Click Image to Visit the Pecan Grove Press Web Page for Poetry from Paradise Valley


Poetry From Paradise Valley

Pecan Grove Press has released an anthology of poems, a sampling of works published in Valparaiso Poetry Review during its first decade, from the original 1999-2000 volume to the 2009-2010 volume.

Poetry from Paradise Valley includes a stellar roster of 50 poets. Among the contributors are a former Poet Laureate of the United States, a winner of the Griffin International Prize, two Pulitzer Prize winners, two National Book Award winners, two National Book Critics Circle winners, six finalists for the National Book Award, four finalists for the National Book Critics Circle Award, two finalists for the Pulitzer Prize, and a few dozen recipients of other honors, such as fellowships from the Guggenheim Foundation, the National Endowment for the Arts, etc.

Readers are encouraged to visit the Poetry from Paradise Valley page at the publisher's web site, where ordering information about the book can be found.

Best Books of Indiana 2011: Finalist. Judges' Citation: "Poetry from Paradise Valley is an excellent anthology that features world-class poetry, including the work of many artists from the Midwest, such as Jared Carter, Annie Finch, David Baker, and Allison Joseph. It’s an eclectic and always interesting collection where poems on similar themes flow into each other. It showcases the highest caliber of U. S. poetry."
—Indiana Center for the Book, Indiana State Library

Saturday, November 10, 2007

Veterans Day: Brian Turner's "Here, Bullet"

In last Week’s Sunday Times, an article titled “Battlefield Salvos” addressed a question about the apparent lack of accomplished poetry written by soldiers active in current war zones. Of course, many readers are familiar with soldier-poets from past wars. The article cites Wilfred Owen and Siegfried Sassoon as examples from World War I. In a recent post here at “One Poet’s Notes” James Dickey’s World War II poetry, particularly “The Firebombing,” was highlighted, as was Richard Hugo’s “Letter to Simic from Boulder,” concerning Hugo’s participation in bombing runs over European cities during the Second World War. In addition, the current issue of Valparaiso Poetry Review includes W.D. Ehrhart and H. Palmer Hall, poets who served in Vietnam, and the issue features John Balaban, a conscientious objector who chose to serve in Vietnam as a civilian. Other notable contemporary poets who were among the military in Vietnam would include Bruce Weigl and Yusef Komunyakaa.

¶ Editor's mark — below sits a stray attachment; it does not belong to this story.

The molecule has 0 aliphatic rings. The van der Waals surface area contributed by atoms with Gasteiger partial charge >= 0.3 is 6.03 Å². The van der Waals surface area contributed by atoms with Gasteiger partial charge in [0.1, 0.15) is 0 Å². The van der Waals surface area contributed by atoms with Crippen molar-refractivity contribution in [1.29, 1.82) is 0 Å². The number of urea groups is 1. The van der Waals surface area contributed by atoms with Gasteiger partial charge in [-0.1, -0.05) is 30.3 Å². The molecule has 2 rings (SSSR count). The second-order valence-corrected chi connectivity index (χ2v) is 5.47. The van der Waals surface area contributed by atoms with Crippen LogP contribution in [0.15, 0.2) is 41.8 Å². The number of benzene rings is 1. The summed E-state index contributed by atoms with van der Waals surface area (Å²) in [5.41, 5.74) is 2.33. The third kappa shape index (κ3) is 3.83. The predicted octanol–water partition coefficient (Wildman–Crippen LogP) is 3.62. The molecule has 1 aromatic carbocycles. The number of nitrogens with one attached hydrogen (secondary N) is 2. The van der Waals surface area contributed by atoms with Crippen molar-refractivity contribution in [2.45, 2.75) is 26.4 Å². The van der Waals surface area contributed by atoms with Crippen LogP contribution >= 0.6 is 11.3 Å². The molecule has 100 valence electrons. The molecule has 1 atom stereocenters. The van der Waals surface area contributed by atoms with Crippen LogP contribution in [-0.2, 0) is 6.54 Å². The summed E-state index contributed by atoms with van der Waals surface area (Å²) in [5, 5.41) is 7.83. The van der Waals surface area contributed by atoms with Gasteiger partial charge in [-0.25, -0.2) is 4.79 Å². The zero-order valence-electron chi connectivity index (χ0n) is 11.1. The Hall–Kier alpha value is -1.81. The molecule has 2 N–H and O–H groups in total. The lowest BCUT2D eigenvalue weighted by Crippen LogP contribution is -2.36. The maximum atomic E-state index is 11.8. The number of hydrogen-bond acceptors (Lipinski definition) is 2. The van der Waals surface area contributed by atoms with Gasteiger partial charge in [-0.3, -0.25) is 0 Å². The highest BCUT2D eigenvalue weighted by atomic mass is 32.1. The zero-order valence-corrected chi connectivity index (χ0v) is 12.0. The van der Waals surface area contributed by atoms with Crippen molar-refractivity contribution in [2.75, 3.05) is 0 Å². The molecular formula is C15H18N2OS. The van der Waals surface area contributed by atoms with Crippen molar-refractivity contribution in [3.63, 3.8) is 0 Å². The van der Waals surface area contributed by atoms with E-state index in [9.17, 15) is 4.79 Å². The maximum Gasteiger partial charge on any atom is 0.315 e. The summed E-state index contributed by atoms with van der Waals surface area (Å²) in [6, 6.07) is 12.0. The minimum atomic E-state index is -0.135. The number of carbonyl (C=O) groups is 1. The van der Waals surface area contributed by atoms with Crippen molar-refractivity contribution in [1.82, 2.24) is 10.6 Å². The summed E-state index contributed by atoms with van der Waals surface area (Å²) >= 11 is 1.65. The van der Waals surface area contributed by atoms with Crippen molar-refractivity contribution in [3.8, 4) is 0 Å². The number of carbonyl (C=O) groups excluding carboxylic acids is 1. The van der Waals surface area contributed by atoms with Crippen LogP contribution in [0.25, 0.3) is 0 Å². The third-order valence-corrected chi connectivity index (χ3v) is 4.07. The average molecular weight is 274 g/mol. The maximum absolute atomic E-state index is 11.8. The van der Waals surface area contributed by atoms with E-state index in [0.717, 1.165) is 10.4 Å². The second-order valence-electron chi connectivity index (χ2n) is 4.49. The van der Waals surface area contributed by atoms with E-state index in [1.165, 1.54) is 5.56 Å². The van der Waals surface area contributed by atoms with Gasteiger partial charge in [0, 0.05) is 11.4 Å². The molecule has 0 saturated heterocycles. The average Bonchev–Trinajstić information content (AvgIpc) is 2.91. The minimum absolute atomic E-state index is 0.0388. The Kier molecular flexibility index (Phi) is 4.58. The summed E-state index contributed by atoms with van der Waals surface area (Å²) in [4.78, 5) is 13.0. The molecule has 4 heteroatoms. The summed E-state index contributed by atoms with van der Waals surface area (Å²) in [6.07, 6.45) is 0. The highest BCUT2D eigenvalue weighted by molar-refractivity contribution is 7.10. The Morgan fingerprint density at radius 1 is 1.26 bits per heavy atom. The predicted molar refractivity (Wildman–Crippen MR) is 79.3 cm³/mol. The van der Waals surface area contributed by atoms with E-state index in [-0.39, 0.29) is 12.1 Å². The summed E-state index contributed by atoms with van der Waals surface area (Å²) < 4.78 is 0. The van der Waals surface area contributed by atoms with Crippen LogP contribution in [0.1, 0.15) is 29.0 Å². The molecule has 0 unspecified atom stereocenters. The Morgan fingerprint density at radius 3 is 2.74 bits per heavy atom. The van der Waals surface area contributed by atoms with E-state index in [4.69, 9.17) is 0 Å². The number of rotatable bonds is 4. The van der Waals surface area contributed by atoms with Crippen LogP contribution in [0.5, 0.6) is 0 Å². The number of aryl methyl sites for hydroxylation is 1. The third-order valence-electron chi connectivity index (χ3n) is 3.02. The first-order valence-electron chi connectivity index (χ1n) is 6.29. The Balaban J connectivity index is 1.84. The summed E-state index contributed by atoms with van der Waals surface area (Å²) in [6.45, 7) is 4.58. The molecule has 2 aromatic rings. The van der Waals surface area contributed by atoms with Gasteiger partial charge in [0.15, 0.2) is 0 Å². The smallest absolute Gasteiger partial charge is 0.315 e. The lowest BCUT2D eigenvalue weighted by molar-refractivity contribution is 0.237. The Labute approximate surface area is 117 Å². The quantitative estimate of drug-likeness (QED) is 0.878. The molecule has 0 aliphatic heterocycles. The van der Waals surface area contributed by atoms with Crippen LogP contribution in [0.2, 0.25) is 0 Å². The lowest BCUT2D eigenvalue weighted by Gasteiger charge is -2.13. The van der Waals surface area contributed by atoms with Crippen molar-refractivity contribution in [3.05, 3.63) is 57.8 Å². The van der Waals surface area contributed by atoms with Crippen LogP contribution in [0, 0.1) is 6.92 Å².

However, thus far the production of well-written poetry from service members in our contemporary conflicts seems limited. The Sunday Times author offers one explanation: “The poets of the first world war were serious writers operating at the very limit of human experience and sent back first-hand literary reports. It’s difficult to imagine an equivalent situation ever reoccurring, at least in the West. Most of the poets I know would think twice before setting a mousetrap, let alone enlisting for active service.”

Nevertheless, the article correctly identifies one prominent new soldier-poet who has received praise for his first book of poems: “True, Brian Turner, the American soldier with the creative writing MA, published a volume of war poetry that goes far beyond the hobbyist poetry that most people write at some time in their lives, especially to express sadness or loss, but he is the exception who proves the rule.” The newspaper’s mention of Brian Turner is seconded by a comment at the end of its article in the online edition by fellow blogger Andrew Shields, who offers his recommendation of Here, Bullet, Turner’s first volume of poems, and who also posted this video to his blog.

As I previously indicated in my January review of Here, Bullet at “One Poet’s Notes,” Brian Turner’s powerful collection of poetry arising from his experiences as a soldier provides readers with excellent and engaging perspectives of combat or conflicted emotions sometimes felt by soldiers seeing active duty on the contemporary war front. As I noted in that review, Turner served seven years in the U.S. Army, including tours of duty in Bosnia-Herzegovina and then Iraq, and he also is an MFA graduate from the University of Oregon’s creative writing program.

Therefore, on this Veterans Day weekend, I again recommend to readers Brian Turner’s Here, Bullet (Alice James Books, 2005), and I include his reading of the book’s compelling title poem:


If a body is what you want,
then here is bone and gristle and flesh.
Here is the clavicle-snapped wish,
the aorta’s opened valves, the leap
thought makes at the synaptic gap.
Here is the adrenaline rush you crave,
that inexorable flight, that insane puncture
into heat and blood. And I dare you to finish
what you’ve started. Because here, Bullet,
here is where I complete the word you bring
hissing through the air, here is where I moan
the barrel’s cold esophagus, triggering
my tongue’s explosives for the rifling I have
inside of me, each twist of the round
spun deeper, because here, Bullet,
here is where the world ends, every time.

To hear more of Turner reading his poems and being interviewed, I suggest visiting the excellent page devoted to Brian Turner at the From the Fishouse web site.

1 comment:

Unknown said...

Written in response to Brian Turner Poetry Reading

Muffled sounds from behind white walls
Turning away for fear of all that appalls
Word knives slash through the unholy veil
Can you see? Can you hear my dreadful tale?
Meaning! yes Meaning is the power of the poet
With the courage to see and the words to show it

David G. Jones